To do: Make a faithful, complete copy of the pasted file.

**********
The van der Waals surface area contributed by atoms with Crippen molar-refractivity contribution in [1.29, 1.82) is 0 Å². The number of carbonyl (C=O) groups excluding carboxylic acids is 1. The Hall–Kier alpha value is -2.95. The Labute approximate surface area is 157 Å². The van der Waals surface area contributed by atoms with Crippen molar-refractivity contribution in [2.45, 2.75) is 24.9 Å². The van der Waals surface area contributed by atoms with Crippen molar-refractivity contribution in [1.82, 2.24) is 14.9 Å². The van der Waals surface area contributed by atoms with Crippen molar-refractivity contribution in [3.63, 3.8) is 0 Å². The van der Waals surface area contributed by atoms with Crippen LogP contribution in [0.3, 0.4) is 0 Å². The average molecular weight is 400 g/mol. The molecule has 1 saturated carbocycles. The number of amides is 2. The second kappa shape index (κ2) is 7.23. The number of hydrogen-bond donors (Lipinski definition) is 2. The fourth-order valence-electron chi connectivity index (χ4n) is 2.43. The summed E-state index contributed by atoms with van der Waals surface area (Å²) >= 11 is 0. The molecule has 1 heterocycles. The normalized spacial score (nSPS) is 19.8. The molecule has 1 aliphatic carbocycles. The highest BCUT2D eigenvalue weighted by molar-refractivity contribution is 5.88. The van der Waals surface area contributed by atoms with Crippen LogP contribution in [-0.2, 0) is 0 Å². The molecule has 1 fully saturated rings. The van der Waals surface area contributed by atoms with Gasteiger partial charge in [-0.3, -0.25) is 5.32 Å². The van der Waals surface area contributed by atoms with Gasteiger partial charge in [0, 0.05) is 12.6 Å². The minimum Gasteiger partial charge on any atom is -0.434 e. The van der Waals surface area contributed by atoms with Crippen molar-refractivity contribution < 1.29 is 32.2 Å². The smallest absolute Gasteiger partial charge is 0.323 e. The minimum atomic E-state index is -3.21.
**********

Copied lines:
The van der Waals surface area contributed by atoms with Crippen molar-refractivity contribution in [1.29, 1.82) is 0 Å². The number of carbonyl (C=O) groups excluding carboxylic acids is 1. The Hall–Kier alpha value is -2.95. The Labute approximate surface area is 157 Å². The van der Waals surface area contributed by atoms with Crippen molar-refractivity contribution in [2.45, 2.75) is 24.9 Å². The van der Waals surface area contributed by atoms with Crippen molar-refractivity contribution in [1.82, 2.24) is 14.9 Å². The van der Waals surface area contributed by atoms with Crippen molar-refractivity contribution in [3.63, 3.8) is 0 Å². The van der Waals surface area contributed by atoms with Crippen LogP contribution in [0.3, 0.4) is 0 Å². The average molecular weight is 400 g/mol. The molecule has 1 saturated carbocycles. The number of amides is 2. The second kappa shape index (κ2) is 7.23. The number of hydrogen-bond donors (Lipinski definition) is 2. The fourth-order valence-electron chi connectivity index (χ4n) is 2.43. The summed E-state index contributed by atoms with van der Waals surface area (Å²) >= 11 is 0. The molecule has 1 heterocycles. The normalized spacial score (nSPS) is 19.8. The molecule has 1 aliphatic carbocycles. The highest BCUT2D eigenvalue weighted by molar-refractivity contribution is 5.88. The van der Waals surface area contributed by atoms with Crippen LogP contribution in [-0.2, 0) is 0 Å². The molecule has 1 fully saturated rings. The van der Waals surface area contributed by atoms with Gasteiger partial charge in [-0.3, -0.25) is 5.32 Å². The van der Waals surface area contributed by atoms with Gasteiger partial charge in [0, 0.05) is 12.6 Å². The minimum Gasteiger partial charge on any atom is -0.434 e. The van der Waals surface area contributed by atoms with Crippen molar-refractivity contribution < 1.29 is 32.2 Å². The smallest absolute Gasteiger partial charge is 0.323 e. The minimum atomic E-state index is -3.21.